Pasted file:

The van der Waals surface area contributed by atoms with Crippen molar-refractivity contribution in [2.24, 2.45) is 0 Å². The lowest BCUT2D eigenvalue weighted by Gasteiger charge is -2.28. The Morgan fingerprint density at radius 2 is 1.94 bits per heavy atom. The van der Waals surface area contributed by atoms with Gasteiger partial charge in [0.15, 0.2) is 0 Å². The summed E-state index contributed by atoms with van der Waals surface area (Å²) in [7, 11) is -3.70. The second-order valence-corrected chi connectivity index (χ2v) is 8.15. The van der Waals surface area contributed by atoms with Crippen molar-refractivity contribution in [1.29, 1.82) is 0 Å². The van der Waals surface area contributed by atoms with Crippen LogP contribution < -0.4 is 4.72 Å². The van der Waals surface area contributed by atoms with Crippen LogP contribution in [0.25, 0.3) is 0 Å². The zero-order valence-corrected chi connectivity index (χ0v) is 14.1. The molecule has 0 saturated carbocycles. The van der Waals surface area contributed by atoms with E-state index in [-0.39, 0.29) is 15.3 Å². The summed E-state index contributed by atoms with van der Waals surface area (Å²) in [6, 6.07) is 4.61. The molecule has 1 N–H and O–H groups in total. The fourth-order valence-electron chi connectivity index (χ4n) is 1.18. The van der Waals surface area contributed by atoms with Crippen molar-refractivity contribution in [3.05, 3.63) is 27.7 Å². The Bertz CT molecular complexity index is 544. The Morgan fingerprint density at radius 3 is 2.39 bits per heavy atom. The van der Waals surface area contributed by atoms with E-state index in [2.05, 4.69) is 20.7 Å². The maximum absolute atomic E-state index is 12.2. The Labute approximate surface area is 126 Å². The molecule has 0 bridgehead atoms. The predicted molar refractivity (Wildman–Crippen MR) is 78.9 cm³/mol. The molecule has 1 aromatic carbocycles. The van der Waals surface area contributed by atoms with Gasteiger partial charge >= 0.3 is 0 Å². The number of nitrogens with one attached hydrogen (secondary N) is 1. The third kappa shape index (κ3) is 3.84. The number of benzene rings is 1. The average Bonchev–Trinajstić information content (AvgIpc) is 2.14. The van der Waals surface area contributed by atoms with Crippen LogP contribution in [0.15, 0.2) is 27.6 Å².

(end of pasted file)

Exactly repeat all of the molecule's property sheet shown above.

The van der Waals surface area contributed by atoms with Crippen molar-refractivity contribution in [2.24, 2.45) is 0 Å². The lowest BCUT2D eigenvalue weighted by Gasteiger charge is -2.28. The Morgan fingerprint density at radius 2 is 1.94 bits per heavy atom. The van der Waals surface area contributed by atoms with Gasteiger partial charge in [0.15, 0.2) is 0 Å². The summed E-state index contributed by atoms with van der Waals surface area (Å²) in [7, 11) is -3.70. The second-order valence-corrected chi connectivity index (χ2v) is 8.15. The van der Waals surface area contributed by atoms with Crippen molar-refractivity contribution in [1.29, 1.82) is 0 Å². The van der Waals surface area contributed by atoms with Crippen LogP contribution < -0.4 is 4.72 Å². The van der Waals surface area contributed by atoms with Crippen LogP contribution in [0.25, 0.3) is 0 Å². The zero-order valence-corrected chi connectivity index (χ0v) is 14.1. The molecule has 0 saturated carbocycles. The van der Waals surface area contributed by atoms with E-state index in [-0.39, 0.29) is 15.3 Å². The summed E-state index contributed by atoms with van der Waals surface area (Å²) in [6, 6.07) is 4.61. The molecule has 1 N–H and O–H groups in total. The fourth-order valence-electron chi connectivity index (χ4n) is 1.18. The van der Waals surface area contributed by atoms with Crippen molar-refractivity contribution in [3.05, 3.63) is 27.7 Å². The Bertz CT molecular complexity index is 544. The Morgan fingerprint density at radius 3 is 2.39 bits per heavy atom. The van der Waals surface area contributed by atoms with E-state index in [2.05, 4.69) is 20.7 Å². The maximum absolute atomic E-state index is 12.2. The Labute approximate surface area is 126 Å². The molecule has 0 bridgehead atoms. The predicted molar refractivity (Wildman–Crippen MR) is 78.9 cm³/mol. The molecule has 1 aromatic carbocycles. The van der Waals surface area contributed by atoms with Gasteiger partial charge >= 0.3 is 0 Å². The number of nitrogens with one attached hydrogen (secondary N) is 1. The third kappa shape index (κ3) is 3.84. The number of benzene rings is 1. The average Bonchev–Trinajstić information content (AvgIpc) is 2.14. The van der Waals surface area contributed by atoms with Crippen LogP contribution in [0.15, 0.2) is 27.6 Å².